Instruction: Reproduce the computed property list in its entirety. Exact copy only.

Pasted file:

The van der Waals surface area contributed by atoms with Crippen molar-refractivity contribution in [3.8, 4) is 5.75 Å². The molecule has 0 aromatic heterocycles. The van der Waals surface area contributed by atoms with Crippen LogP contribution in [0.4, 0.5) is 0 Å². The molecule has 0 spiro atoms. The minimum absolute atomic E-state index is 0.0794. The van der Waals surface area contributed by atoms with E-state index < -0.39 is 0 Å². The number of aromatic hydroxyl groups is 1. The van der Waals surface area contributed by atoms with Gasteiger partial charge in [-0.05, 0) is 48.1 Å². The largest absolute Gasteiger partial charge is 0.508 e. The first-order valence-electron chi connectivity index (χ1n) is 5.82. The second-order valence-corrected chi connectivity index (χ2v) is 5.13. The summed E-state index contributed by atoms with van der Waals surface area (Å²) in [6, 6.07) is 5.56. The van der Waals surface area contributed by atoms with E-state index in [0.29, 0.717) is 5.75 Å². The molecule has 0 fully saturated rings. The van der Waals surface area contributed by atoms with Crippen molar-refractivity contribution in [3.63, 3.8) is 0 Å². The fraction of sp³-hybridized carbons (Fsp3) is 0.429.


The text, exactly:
The van der Waals surface area contributed by atoms with Crippen molar-refractivity contribution in [3.8, 4) is 5.75 Å². The molecule has 0 aromatic heterocycles. The van der Waals surface area contributed by atoms with Crippen LogP contribution in [0.4, 0.5) is 0 Å². The molecule has 0 spiro atoms. The minimum absolute atomic E-state index is 0.0794. The van der Waals surface area contributed by atoms with E-state index < -0.39 is 0 Å². The number of aromatic hydroxyl groups is 1. The van der Waals surface area contributed by atoms with Gasteiger partial charge in [-0.05, 0) is 48.1 Å². The largest absolute Gasteiger partial charge is 0.508 e. The first-order valence-electron chi connectivity index (χ1n) is 5.82. The second-order valence-corrected chi connectivity index (χ2v) is 5.13. The summed E-state index contributed by atoms with van der Waals surface area (Å²) in [6, 6.07) is 5.56. The van der Waals surface area contributed by atoms with E-state index in [0.29, 0.717) is 5.75 Å². The molecule has 0 fully saturated rings. The van der Waals surface area contributed by atoms with Crippen molar-refractivity contribution in [3.63, 3.8) is 0 Å². The fraction of sp³-hybridized carbons (Fsp3) is 0.429.